Saturday, February 21, 2015

Another 4-Letter Word …

Barb Polan
Barb’s Recovery
Feb 10 / 2015

Yes, I know you’ve already heard enough whining about this, but I have to say it: SNOW SUCKS.

As a New Englander who formerly (pre-stroke) loved winter (including snow, cross-country skiing, ice skating and playing casual hockey on frozen ponds, hot chocolate, reading by wood stoves, using our crockpot to make dinner, and – yes, I admit it – shoveling), I know that complaining about snow is idiotic and boring.

Nothing used to satisfy my compulsive nature quite as much as using a shovel to cut out precise cubes of snow in order to clear a walkway, making perfectly vertical walls bordering our brick walks in Northborough.

Now, post-stroke, I simply watch snow pile up, sometimes in orderly deep plains and others (we ARE on a windy cape surrounded by ocean) in packed drifts taller than I am. And as I watch, I become more and more trapped, for longer and longer periods of time.

Snow, now, means that there’s a layer of ice under it all, ice that will hide under slippery snow, laying in wait for my cane or sneaker to hit the wrong spot and for me, if I’m lucky, to land on my butt and jerk my head up at the last moment to prevent it from smashing into the ground.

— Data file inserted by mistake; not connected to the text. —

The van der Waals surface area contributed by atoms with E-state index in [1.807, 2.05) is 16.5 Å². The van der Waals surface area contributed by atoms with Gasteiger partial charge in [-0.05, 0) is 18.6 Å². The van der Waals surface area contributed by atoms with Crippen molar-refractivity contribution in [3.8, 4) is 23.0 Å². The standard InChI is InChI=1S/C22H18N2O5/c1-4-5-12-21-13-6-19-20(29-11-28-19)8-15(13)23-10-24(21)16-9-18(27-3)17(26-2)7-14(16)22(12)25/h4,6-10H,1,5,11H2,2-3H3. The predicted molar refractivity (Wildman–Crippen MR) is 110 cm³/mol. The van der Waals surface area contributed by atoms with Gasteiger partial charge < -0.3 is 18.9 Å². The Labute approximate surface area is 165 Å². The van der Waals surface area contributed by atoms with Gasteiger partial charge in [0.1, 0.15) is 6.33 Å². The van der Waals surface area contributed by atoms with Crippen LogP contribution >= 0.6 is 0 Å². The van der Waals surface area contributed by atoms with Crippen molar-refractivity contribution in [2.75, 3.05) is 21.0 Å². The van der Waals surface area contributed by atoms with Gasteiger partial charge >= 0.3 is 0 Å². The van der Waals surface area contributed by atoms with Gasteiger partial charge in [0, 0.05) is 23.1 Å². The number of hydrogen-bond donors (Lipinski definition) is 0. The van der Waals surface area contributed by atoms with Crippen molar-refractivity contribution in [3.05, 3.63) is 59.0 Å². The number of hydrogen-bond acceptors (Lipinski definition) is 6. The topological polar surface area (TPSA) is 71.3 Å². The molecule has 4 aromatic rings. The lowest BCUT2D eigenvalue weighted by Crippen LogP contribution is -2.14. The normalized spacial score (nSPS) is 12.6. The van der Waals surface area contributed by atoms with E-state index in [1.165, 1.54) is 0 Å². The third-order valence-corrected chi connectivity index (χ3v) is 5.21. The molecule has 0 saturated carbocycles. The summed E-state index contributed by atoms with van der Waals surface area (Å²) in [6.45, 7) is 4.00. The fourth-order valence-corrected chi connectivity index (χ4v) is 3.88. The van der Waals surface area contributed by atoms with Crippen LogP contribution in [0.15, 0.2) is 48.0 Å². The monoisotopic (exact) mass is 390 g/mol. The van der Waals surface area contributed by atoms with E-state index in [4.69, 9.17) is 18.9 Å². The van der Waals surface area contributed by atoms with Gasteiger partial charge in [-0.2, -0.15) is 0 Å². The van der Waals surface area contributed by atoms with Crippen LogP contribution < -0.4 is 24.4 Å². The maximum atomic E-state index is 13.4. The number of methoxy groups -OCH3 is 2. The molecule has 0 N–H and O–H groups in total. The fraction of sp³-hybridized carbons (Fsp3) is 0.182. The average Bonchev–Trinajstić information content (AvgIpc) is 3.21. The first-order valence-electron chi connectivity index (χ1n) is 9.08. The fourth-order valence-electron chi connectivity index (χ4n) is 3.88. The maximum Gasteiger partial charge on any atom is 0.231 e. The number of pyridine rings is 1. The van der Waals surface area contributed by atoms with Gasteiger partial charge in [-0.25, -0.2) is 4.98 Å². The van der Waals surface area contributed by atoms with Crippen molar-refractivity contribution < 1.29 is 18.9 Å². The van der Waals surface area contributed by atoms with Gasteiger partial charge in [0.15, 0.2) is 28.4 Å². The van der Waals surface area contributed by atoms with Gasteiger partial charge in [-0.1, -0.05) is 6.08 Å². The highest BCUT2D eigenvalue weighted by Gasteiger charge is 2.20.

Snow also makes my therapy a challenge: no reliably safe way to get to water therapy, difficult to drive to psychotherapy, not even grocery-shopping therapy.

The therapy I can do at home include mat exercises, rowing machine, recumbent bike, mirror therapy, meditation, walking to meet my fitbit goal, and activities that challenge my brain. That last one includes a lot of fun: word puzzles, reading, writing, and – best of all – mah jongg.

When I was in rehab, a friend who visited asked me if I already knew how to play. I didn’t, and then she said she’d start a group and teach us all how to play because she thought it would be a good, challenging exercise for my brain.

And Mary Ann came through – she organized a group of our friends to learn how to play and spun us off as a group that met weekly on Thursday evenings. The core of the group included enough of my neighbors that we have continued playing neighborhood games for the 4 years since she taught us. Even in the snow, when we walk to each others' houses to play.

Mah jongg is difficult to learn, and even harder to play well enough to win. It’s usually four-handed, and we typically have time for 4 or 5 games, so winning a game once in a while is doable for me. The challenge for me is to keep track of which tiles I’m trying to accumulate, and claim them quickly enough when they’re discarded.

When I do win a game, it’s very hard for me to not express my delight, like Gronk spiking the ball even though he knows Bill wants him to play it cool and not claim credit for the touchdown. He’s just doing his job, just like my brain is just doing its job (or a small part of its job) – thinking, recognizing patterns, and remembering. It really shouldn’t be such a surprise to me that I can win, that my brain is still recovering, right?

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